A Sedan That Feels Like a Sedan

Here’s another full disclosure for the sake of transparency. I drove the XF recently at a one-day Jaguar Land Rover event that also packed in the 2021 F-Pace (review here!) and the 2021 Land Rover Defender 90 (review also incoming!). As a result, I only got about 45 minutes of seat time in each car, so this first drive review will be a cursory one.

As much as a supercharged V6 is a joy to behold, the XF’s four-cylinder ain’t no slouch, either. Because it’s missing two cylinders and a supercharger—though gains a turbocharger—it gives the car’s steering-feel a certain lightfootedness that was missing in the heavier XF Sportbrake wagon and F-Pace SUV. Certain automakers (cough, BMW, cough) implement steering systems that feel the same across the range, whether you’re driving a sedan or an SUV. In the XF, especially compared back-to-back with the F-Pace, you feel like you’re driving something smaller. You feel like you’re driving a sedan.

It also helps that the XF behaves like a quick car. It’s lively especially on curvier roads, where its low center of gravity won’t punish you for chucking it into corners. Its responsive brakes will clean up any excessive speeding that could happen. The XF seems like it enjoys going fast—or maintaining a brisk pace, at the very least. Certain cars feel most comfortable hanging out at 40 mph. The XF is chill at around 70 mph or so where you only need to give it the most minimal of throttle inputs to keep it there. It’s a smooth rider on the highway for sure.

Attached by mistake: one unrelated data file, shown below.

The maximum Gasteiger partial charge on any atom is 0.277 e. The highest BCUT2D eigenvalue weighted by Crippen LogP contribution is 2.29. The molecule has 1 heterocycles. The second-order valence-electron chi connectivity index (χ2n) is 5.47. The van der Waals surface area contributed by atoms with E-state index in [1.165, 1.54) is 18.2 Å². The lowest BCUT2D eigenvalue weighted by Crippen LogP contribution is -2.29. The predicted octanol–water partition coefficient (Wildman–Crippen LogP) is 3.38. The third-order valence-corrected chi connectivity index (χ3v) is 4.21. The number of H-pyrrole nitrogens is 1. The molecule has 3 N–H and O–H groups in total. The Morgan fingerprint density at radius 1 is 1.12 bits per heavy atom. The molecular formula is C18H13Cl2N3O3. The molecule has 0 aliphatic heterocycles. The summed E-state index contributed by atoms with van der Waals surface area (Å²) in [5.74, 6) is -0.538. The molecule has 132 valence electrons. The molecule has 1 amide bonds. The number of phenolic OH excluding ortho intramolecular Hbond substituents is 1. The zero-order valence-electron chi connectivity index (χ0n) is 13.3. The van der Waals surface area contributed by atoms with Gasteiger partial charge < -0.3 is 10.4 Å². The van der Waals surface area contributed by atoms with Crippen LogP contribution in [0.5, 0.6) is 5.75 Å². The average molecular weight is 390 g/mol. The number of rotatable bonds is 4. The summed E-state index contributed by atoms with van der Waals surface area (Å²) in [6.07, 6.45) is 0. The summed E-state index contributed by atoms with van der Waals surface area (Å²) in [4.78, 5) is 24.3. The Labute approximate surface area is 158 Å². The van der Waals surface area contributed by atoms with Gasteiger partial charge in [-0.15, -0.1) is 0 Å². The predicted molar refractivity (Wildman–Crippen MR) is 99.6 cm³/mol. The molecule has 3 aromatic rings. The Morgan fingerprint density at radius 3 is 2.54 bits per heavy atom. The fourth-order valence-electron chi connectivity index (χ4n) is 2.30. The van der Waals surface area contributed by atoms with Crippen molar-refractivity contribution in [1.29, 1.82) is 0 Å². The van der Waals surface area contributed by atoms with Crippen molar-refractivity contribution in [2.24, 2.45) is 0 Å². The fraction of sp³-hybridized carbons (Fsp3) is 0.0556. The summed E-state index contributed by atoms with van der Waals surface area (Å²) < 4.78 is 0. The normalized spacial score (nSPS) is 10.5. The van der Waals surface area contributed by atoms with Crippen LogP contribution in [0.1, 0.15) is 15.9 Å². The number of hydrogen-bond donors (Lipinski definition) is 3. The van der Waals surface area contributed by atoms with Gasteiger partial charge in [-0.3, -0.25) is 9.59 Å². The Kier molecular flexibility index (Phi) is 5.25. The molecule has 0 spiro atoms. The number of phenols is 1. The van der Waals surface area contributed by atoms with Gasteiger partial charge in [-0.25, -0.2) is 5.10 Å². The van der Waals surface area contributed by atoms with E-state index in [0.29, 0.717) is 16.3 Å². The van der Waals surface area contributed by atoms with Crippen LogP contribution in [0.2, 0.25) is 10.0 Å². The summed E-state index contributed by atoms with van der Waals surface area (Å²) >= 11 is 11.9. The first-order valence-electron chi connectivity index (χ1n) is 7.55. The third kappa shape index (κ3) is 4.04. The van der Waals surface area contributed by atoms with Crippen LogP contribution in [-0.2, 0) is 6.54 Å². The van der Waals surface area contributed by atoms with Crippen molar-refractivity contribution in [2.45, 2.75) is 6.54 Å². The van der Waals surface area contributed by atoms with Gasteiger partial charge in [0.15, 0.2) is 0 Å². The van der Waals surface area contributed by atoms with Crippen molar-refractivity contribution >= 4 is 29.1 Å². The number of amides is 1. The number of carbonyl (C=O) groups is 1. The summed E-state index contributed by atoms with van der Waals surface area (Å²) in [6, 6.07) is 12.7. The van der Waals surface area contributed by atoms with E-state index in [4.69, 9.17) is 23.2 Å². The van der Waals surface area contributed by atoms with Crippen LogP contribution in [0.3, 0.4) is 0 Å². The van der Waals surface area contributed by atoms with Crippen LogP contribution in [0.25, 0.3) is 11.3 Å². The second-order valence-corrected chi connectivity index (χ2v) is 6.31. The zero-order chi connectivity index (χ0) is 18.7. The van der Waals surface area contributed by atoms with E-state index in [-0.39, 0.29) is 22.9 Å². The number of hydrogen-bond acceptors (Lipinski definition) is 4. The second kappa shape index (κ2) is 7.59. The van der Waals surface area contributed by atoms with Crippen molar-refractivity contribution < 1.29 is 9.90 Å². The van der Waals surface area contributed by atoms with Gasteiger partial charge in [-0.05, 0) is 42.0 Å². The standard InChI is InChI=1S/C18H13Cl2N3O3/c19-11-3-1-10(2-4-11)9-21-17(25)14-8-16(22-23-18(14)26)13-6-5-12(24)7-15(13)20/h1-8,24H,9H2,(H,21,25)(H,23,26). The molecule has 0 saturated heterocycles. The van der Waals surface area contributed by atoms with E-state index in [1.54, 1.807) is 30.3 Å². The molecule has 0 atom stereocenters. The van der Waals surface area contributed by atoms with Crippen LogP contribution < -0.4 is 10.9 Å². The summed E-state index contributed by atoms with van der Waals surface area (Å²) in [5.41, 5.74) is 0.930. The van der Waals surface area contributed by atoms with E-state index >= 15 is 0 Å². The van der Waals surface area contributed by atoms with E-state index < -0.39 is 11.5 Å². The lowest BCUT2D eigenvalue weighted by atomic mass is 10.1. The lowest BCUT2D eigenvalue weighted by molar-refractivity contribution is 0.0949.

The four-cylinder doesn’t make the most inspired noise and there’s a bit of lag before the power kicks in, but otherwise it’s a pleasant engine that gets the job done. And it returns decent gas mileage, too.

Not an Afterthought

Among its competitors, the XF is a standout because of its price. The BMW 5 Series, Mercedes E-Class, Audi A6, and Volvo S90 all start nearly $10,000 more—in the $50,000 range—while only the Genesis G80, Lexus ES, and XF start in the $40,000 range. This is no accident, as last year the British automaker reduced the price of its only sedan by nearly $7,000 going into 2021.

The most important thing, though, was I walked away from the XF comforted that Jaguar didn’t half-ass this one. And it totally could have! Remember the XF is from a company that basically only sells SUVs now. It’s also a six-year-old sedan that is getting a mid-cycle refresh this year. You’d be forgiven for thinking the XF is not high on Jaguar’s list of top priorities. And for not much more money, buyers can easily get themselves into an F-Pace, which is arguably more practical. (Most buyers probably will anyway.) But Jag could have encouraged this process even more by compromising the XF’s quality and making it so bland to drive that buyers have no choice but to buy the SUV if they want something of quality. 

But it didn’t. 

The XF drives like a lighthearted thing and its interior touches are just as luxurious as in the other cars you’d find in Jaguar’s lineup. The leather is soft. The switchgear is solid to the touch. There’s good sound-deadening from noises outside. Even after spending just 45 minutes with it, I had no doubt it was a luxury product. Jaguar might have killed off the XE but at least there’s still a midsize luxury English sedan living on to fight another day.

Got a tip? Email me at kristen@thedrive.com